We’ve talked in the past about a variety of aspects of the opioid crisis, including the cognitive behavioral approach to treating opioid addiction. And while we generally prefer to avoid prescribing them as part of chronic pain treatments, there are some cases where opioids actually make sense. Of course, this requires careful screening as well as ongoing monitoring to ensure patients are properly receiving and using a prescription opioid so as to avoid any potential negative impacts of taking this medication that may result in abuse or addiction.
Patients have a role to play here, too, as it is important for them to understand both why their doctor may be prescribing an opioid as well as the potential risks. To help patients better understand the role opioids play in treating chronic pain, here are to top questions you should ask if your doctor prescribes them.
Why Is This Medication Needed?
For many patients, it’s important that their doctor explore other treatment methods before prescribing opioids. For some chronic pain patients, however, the doctor may feel that an opioid treatment will improve the patient’s quality of life. If your doctor recommends opioids, try to find out why they believe that is the best course of action.
How Long Will I Be Taking Them?
Opioids are generally not a long-term solution, due to their addictive qualities. What’s more, patients will develop a tolerance to them over time, so that higher dosages become necessary to produce the same level of pain relief. It’s important to understand how long your doctor plans to have you on them and what his or her plan is to ween you off them. Opioid dosages must be tapered down in order to avoid withdrawal symptoms, and your doctor should provide you with a clear time frame for their usage.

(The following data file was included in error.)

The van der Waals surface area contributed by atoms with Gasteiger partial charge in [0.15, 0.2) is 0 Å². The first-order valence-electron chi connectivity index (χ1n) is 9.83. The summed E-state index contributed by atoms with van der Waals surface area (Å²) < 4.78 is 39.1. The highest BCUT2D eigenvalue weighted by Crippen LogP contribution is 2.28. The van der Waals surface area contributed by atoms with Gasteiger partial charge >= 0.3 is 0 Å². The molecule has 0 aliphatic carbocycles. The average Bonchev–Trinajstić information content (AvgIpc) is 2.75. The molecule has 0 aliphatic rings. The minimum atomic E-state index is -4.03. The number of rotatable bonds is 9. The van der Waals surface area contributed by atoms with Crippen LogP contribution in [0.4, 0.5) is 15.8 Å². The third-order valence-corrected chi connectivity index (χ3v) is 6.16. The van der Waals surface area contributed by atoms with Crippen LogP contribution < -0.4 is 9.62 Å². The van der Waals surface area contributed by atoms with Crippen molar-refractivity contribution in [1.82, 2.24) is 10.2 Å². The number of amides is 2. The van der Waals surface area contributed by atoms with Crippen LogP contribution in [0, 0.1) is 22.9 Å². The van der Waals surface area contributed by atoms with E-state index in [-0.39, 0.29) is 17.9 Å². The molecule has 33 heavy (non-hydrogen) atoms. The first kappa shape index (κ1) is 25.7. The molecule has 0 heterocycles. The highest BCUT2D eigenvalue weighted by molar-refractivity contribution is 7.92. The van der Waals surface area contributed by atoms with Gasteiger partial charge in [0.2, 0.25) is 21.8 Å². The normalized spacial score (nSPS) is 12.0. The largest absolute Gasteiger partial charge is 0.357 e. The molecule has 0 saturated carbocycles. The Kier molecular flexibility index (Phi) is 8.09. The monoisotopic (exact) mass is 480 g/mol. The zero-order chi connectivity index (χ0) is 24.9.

What Are The Potential Side Effects Of This Medication?
Many opioids cause side effects, such as severe constipation. Some can cause drowsiness.
What Are Some Signs Of Addiction?
One sure sign of a developing opioid addiction is if the patient starts to request larger dosages or quantities of the prescription. Your doctor should be able to advise you on common symptoms, can adjust your prescription as needed, and can provide you with recommendations for avoiding addictive behaviors.
Additionally, it’s important to communicate with your medical provider about any history you may have of drug or alcohol abuse, as people with substance abuse histories often are more susceptible to addiction.
What Do I Do If I Think I Need Help?
Certainly, you should contact your medical professional should you find yourself in more pain even after taking the medication. Additionally, your doctor should be able to refer you to an addiction specialist or other outpatient rehabilitation program, but ideally, your doctor should be monitoring your usage in a way that avoids and mitigates addiction.
If you have other questions about opioid usage, or if you are concerned about prescription opioid abuse, contact us. We’re here to help you manage your pain, and can develop a personalized program that best fits your needs.